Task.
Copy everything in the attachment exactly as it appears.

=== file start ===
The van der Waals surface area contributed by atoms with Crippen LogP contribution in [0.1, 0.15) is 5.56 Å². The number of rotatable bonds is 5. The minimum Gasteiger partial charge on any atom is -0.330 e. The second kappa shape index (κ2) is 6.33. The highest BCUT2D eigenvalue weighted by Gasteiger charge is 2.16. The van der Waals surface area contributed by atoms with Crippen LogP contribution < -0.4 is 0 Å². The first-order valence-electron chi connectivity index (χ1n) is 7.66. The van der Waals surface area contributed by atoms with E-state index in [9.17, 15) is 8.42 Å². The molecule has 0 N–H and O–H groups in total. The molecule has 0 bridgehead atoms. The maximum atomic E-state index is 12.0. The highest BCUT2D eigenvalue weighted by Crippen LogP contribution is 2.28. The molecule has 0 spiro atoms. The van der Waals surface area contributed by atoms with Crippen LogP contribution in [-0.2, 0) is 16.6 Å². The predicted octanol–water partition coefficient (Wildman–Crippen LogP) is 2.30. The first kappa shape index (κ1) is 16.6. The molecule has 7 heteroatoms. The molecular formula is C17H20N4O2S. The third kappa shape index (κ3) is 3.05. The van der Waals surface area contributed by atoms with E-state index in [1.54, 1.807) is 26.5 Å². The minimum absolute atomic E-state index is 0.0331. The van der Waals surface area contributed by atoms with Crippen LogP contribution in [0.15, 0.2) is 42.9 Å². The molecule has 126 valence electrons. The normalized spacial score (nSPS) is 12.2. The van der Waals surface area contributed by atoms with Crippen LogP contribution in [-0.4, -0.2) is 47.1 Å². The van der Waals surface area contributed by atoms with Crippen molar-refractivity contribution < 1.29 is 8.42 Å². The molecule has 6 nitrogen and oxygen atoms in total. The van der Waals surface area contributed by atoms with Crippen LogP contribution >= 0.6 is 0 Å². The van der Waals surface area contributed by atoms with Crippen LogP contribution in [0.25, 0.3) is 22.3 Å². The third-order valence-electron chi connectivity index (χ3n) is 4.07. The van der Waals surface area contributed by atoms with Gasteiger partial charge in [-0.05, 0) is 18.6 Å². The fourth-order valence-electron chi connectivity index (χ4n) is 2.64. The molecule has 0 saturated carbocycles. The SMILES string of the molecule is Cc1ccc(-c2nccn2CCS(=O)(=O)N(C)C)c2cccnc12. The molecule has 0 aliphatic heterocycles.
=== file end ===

The van der Waals surface area contributed by atoms with Crippen LogP contribution in [0.1, 0.15) is 5.56 Å². The number of rotatable bonds is 5. The minimum Gasteiger partial charge on any atom is -0.330 e. The second kappa shape index (κ2) is 6.33. The highest BCUT2D eigenvalue weighted by Gasteiger charge is 2.16. The van der Waals surface area contributed by atoms with Crippen LogP contribution < -0.4 is 0 Å². The first-order valence-electron chi connectivity index (χ1n) is 7.66. The van der Waals surface area contributed by atoms with E-state index in [9.17, 15) is 8.42 Å². The molecule has 0 N–H and O–H groups in total. The molecule has 0 bridgehead atoms. The maximum atomic E-state index is 12.0. The highest BCUT2D eigenvalue weighted by Crippen LogP contribution is 2.28. The molecule has 0 spiro atoms. The van der Waals surface area contributed by atoms with Crippen LogP contribution in [-0.2, 0) is 16.6 Å². The predicted octanol–water partition coefficient (Wildman–Crippen LogP) is 2.30. The first kappa shape index (κ1) is 16.6. The molecule has 7 heteroatoms. The molecular formula is C17H20N4O2S. The third kappa shape index (κ3) is 3.05. The van der Waals surface area contributed by atoms with E-state index in [1.54, 1.807) is 26.5 Å². The minimum absolute atomic E-state index is 0.0331. The van der Waals surface area contributed by atoms with Crippen LogP contribution in [0.15, 0.2) is 42.9 Å². The molecule has 126 valence electrons. The normalized spacial score (nSPS) is 12.2. The van der Waals surface area contributed by atoms with Crippen LogP contribution in [-0.4, -0.2) is 47.1 Å². The van der Waals surface area contributed by atoms with Crippen molar-refractivity contribution < 1.29 is 8.42 Å². The molecule has 6 nitrogen and oxygen atoms in total. The van der Waals surface area contributed by atoms with Crippen LogP contribution >= 0.6 is 0 Å². The van der Waals surface area contributed by atoms with Crippen LogP contribution in [0.25, 0.3) is 22.3 Å². The third-order valence-electron chi connectivity index (χ3n) is 4.07. The van der Waals surface area contributed by atoms with Gasteiger partial charge in [-0.05, 0) is 18.6 Å². The fourth-order valence-electron chi connectivity index (χ4n) is 2.64. The molecule has 0 saturated carbocycles. The SMILES string of the molecule is Cc1ccc(-c2nccn2CCS(=O)(=O)N(C)C)c2cccnc12. The molecule has 0 aliphatic heterocycles.